Emergency medical services (EMS) clinicians often work 24-hour shifts. There is a growing body of literature, with an elevated level of concern among EMS leaders that longer shifts contribute to fatigued workers and negative safety outcomes. However, many questions remain about shift length, fatigue, and outcomes. We describe a case of a 26-year-old male paramedic who switched shift schedules during the midpoint of a randomized trial that addressed fatigue in EMS workers (clinicaltrials.gov identifier: NCT02063737). The participant (case) began the study working full-time with a critical care, advanced life support EMS system that utilized 24-hour shifts. He then transitioned to an EMS system that deploys workers on 8-hour shifts. Per protocol for the randomized trial, the participant completed a battery of sleep health and fatigue surveys at baseline and at the end of 90 days of study. He also reported perceived fatigue, sleepiness, and difficulty with concentration at the beginning, every 4 hours during, and at the end of scheduled shifts, for a total of ten 24-hour shifts and twenty-four 8-hour shifts. We discuss differences in measures taken before and after switching shift schedules, and highlight differences in fatigue, sleepiness, and difficulty with concentration taken at the end of all 34 scheduled shifts stratified by shift duration (24 hours versus 8 hours). Findings from this case report present a unique opportunity to 1) observe and analyze a phenomenon that has not been investigated in great detail in the EMS setting; and 2) address an issue of significance to employers and EMS clinicians alike.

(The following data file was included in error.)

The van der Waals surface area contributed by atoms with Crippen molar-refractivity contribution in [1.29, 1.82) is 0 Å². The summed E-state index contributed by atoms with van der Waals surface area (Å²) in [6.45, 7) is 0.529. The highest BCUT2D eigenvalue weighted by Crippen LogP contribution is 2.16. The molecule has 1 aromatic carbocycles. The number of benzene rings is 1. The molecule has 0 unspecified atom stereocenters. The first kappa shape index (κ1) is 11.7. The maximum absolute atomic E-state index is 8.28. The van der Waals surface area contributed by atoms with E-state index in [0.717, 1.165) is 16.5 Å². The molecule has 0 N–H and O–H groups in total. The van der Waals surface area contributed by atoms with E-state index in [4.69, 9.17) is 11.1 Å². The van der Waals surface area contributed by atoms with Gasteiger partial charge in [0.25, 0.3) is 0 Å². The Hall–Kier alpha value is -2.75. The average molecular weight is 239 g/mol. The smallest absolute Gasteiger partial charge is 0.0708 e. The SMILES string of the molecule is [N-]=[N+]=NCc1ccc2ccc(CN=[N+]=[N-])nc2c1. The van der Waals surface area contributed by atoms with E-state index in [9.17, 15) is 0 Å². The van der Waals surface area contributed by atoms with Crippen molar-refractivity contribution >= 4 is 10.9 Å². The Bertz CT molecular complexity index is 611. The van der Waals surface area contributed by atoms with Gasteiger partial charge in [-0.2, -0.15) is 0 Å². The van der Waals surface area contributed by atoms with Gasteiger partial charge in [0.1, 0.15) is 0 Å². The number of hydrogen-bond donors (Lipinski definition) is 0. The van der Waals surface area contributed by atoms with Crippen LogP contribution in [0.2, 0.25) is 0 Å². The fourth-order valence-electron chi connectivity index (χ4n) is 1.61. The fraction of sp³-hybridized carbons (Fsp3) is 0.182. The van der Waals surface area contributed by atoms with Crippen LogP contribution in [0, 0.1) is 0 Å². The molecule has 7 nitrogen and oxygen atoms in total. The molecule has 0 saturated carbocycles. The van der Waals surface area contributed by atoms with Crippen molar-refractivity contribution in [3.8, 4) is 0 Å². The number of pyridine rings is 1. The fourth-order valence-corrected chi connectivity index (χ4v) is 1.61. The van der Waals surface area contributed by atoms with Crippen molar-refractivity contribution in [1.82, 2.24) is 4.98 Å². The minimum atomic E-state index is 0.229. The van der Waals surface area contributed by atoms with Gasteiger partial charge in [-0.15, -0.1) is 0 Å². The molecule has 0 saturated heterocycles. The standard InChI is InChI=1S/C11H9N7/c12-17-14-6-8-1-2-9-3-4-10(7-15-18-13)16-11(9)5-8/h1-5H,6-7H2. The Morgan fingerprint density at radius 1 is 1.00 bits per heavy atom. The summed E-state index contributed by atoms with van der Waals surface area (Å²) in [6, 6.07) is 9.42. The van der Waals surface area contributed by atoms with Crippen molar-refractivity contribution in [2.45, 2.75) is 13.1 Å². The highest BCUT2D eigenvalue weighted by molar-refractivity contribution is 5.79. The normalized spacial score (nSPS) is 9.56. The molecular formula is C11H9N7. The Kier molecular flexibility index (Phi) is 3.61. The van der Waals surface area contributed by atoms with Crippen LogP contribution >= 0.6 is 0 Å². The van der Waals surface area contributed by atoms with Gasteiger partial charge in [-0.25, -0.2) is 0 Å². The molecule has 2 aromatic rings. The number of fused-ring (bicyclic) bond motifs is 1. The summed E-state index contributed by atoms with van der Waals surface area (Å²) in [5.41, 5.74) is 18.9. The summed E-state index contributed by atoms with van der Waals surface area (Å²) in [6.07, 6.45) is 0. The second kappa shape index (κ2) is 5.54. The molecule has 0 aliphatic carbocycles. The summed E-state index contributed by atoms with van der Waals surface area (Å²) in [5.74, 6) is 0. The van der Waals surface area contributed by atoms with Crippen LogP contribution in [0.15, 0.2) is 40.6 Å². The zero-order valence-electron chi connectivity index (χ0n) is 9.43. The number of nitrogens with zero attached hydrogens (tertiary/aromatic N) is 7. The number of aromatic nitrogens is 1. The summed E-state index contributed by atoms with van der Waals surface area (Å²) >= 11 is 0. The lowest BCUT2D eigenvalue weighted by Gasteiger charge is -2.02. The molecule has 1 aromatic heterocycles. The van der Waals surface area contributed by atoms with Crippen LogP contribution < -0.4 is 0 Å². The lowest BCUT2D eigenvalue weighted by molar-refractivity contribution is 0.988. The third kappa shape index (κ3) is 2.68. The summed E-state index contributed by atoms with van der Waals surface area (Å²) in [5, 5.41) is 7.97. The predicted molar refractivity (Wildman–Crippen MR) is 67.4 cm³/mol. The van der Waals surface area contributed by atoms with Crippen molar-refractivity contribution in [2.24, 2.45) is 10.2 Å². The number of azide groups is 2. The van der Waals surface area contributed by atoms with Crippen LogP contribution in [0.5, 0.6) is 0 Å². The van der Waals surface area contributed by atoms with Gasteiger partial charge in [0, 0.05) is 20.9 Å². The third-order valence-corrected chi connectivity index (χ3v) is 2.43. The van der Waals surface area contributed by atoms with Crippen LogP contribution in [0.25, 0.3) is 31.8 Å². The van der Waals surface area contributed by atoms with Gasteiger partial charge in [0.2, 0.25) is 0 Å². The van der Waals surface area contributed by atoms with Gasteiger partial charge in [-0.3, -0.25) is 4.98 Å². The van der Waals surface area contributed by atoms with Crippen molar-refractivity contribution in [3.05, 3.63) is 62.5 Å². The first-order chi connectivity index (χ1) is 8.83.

Keywords: fatigue; shiftwork; sleep.